Every business faces the necessity of marketing in some way or another, and for those businesses with an online presence, marketing undoubtedly includes an SEO program. Whether the business has been marketing for years or has just launched its promotional efforts, at some point, it has to focus on generating or increasing organic traffic. 

Once it's determined that SEO is needed, the next decision may require a human resources manager: Do I need to hire someone to do our SEO in-house?

After all, as we’ve previously mentioned, talent is one of the three things you need to deliver a successful SEO program, followed by tools, and training. But, when is the right time to hire, and what should you consider when choosing the right person for the job? 

These are the exact questions I’m answering in this post. 

When to Hire an SEO

First, let’s discuss how to decide whether you need to hire an SEO right now. I believe that the best way to do so is by answering the following questions:

How competitive is the search landscape in your industry or business niche?

Perhaps your industry is not very competitive and doing only basic optimization will deliver the results you seek. In that case, you most likely do not need to hire an SEO manager.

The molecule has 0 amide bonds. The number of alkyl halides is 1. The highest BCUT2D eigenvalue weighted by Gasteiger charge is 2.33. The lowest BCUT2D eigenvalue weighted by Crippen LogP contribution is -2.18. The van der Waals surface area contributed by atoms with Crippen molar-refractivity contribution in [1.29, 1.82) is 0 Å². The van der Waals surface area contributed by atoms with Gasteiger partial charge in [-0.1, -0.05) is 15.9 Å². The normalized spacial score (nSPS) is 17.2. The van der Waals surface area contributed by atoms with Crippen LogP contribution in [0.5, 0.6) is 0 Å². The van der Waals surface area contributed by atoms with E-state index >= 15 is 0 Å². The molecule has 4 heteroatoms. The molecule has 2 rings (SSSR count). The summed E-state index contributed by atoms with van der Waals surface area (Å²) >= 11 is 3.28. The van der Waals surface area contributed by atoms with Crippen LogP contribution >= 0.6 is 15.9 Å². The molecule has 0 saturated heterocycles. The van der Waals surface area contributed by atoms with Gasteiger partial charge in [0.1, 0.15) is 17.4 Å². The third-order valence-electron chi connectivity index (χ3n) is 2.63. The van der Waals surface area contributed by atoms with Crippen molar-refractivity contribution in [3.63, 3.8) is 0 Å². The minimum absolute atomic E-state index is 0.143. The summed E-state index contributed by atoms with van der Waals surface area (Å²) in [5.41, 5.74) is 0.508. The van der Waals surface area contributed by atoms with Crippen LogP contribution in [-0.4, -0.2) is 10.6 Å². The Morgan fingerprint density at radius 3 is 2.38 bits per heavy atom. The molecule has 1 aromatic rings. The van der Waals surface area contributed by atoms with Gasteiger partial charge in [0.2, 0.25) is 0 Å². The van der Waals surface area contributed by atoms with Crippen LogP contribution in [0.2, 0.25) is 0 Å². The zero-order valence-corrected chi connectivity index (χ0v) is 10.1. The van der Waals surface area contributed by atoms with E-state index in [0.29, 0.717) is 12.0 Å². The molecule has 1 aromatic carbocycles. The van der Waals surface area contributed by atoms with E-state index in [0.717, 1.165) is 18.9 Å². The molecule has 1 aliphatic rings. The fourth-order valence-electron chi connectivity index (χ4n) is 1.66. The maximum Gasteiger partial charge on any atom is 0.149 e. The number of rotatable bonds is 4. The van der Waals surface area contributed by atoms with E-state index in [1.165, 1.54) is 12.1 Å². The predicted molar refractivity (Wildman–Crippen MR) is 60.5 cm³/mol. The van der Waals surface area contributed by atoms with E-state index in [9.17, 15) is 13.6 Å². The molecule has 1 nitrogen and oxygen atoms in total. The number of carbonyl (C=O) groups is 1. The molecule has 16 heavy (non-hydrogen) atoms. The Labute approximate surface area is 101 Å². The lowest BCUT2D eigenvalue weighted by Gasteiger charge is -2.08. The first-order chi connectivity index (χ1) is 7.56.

However, if the opposite is true, and you operate in a challenging and competitive market, then you should consider hiring talent to manage your SEO program. 

What’s the status of your website’s optimization so far?

Has there been any work done on it at all? Perhaps the website is optimized fairly well, and you only need some minor tweaks to improve its performance.

What’s your budget and how your other marketing channels perform?

Do you have separate teams working on your PPC, email marketing or social media marketing? What is their workload so far? Could they take over some of the SEO activities?

Answers to those questions will help you determine whether you need to hire someone for SEO or if you could do it with the resources you have already. 

How SEO In-house Can Drive Value to Your Business

Let’s assume that your answers suggest that it is time you invest in SEO. Here are the sort of benefits you can expect from having an SEO on your team.